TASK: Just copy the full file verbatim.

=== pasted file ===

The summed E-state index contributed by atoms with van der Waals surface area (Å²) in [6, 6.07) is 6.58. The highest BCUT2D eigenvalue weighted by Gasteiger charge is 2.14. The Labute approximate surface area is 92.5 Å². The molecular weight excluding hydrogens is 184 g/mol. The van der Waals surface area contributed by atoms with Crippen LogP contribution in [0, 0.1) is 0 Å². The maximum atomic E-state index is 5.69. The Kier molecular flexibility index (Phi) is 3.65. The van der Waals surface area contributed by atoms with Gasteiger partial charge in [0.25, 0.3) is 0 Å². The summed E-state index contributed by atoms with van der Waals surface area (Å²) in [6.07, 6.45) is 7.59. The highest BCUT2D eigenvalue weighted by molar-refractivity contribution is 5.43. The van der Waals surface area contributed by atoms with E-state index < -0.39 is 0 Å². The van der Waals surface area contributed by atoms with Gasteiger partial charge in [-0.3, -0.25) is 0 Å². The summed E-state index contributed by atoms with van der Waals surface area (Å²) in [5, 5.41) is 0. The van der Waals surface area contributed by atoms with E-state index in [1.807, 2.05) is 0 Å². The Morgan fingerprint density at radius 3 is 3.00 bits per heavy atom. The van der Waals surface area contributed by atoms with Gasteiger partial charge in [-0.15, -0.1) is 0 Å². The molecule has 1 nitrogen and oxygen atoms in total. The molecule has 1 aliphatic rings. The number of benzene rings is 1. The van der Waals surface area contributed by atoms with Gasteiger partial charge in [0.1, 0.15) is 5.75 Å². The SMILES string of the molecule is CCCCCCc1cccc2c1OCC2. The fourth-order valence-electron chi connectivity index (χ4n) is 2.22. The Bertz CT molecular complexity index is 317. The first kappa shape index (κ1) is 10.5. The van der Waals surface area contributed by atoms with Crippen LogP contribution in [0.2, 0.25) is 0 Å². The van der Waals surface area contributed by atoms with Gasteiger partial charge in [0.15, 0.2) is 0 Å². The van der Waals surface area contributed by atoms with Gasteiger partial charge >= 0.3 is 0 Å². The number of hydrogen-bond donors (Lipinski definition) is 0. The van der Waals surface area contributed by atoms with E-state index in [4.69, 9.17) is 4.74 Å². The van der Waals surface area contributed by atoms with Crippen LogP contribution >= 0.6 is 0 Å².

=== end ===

The summed E-state index contributed by atoms with van der Waals surface area (Å²) in [6, 6.07) is 6.58. The highest BCUT2D eigenvalue weighted by Gasteiger charge is 2.14. The Labute approximate surface area is 92.5 Å². The molecular weight excluding hydrogens is 184 g/mol. The van der Waals surface area contributed by atoms with Crippen LogP contribution in [0, 0.1) is 0 Å². The maximum atomic E-state index is 5.69. The Kier molecular flexibility index (Phi) is 3.65. The van der Waals surface area contributed by atoms with Gasteiger partial charge in [0.25, 0.3) is 0 Å². The summed E-state index contributed by atoms with van der Waals surface area (Å²) in [6.07, 6.45) is 7.59. The highest BCUT2D eigenvalue weighted by molar-refractivity contribution is 5.43. The van der Waals surface area contributed by atoms with E-state index < -0.39 is 0 Å². The van der Waals surface area contributed by atoms with Gasteiger partial charge in [-0.3, -0.25) is 0 Å². The summed E-state index contributed by atoms with van der Waals surface area (Å²) in [5, 5.41) is 0. The van der Waals surface area contributed by atoms with E-state index in [1.807, 2.05) is 0 Å². The Morgan fingerprint density at radius 3 is 3.00 bits per heavy atom. The van der Waals surface area contributed by atoms with Gasteiger partial charge in [-0.15, -0.1) is 0 Å². The molecule has 1 nitrogen and oxygen atoms in total. The molecule has 1 aliphatic rings. The number of benzene rings is 1. The van der Waals surface area contributed by atoms with Gasteiger partial charge in [0.1, 0.15) is 5.75 Å². The SMILES string of the molecule is CCCCCCc1cccc2c1OCC2. The fourth-order valence-electron chi connectivity index (χ4n) is 2.22. The Bertz CT molecular complexity index is 317. The first kappa shape index (κ1) is 10.5. The van der Waals surface area contributed by atoms with Crippen LogP contribution in [0.2, 0.25) is 0 Å². The van der Waals surface area contributed by atoms with Gasteiger partial charge in [0.15, 0.2) is 0 Å². The van der Waals surface area contributed by atoms with Gasteiger partial charge >= 0.3 is 0 Å². The number of hydrogen-bond donors (Lipinski definition) is 0. The van der Waals surface area contributed by atoms with E-state index in [4.69, 9.17) is 4.74 Å². The van der Waals surface area contributed by atoms with Crippen LogP contribution >= 0.6 is 0 Å².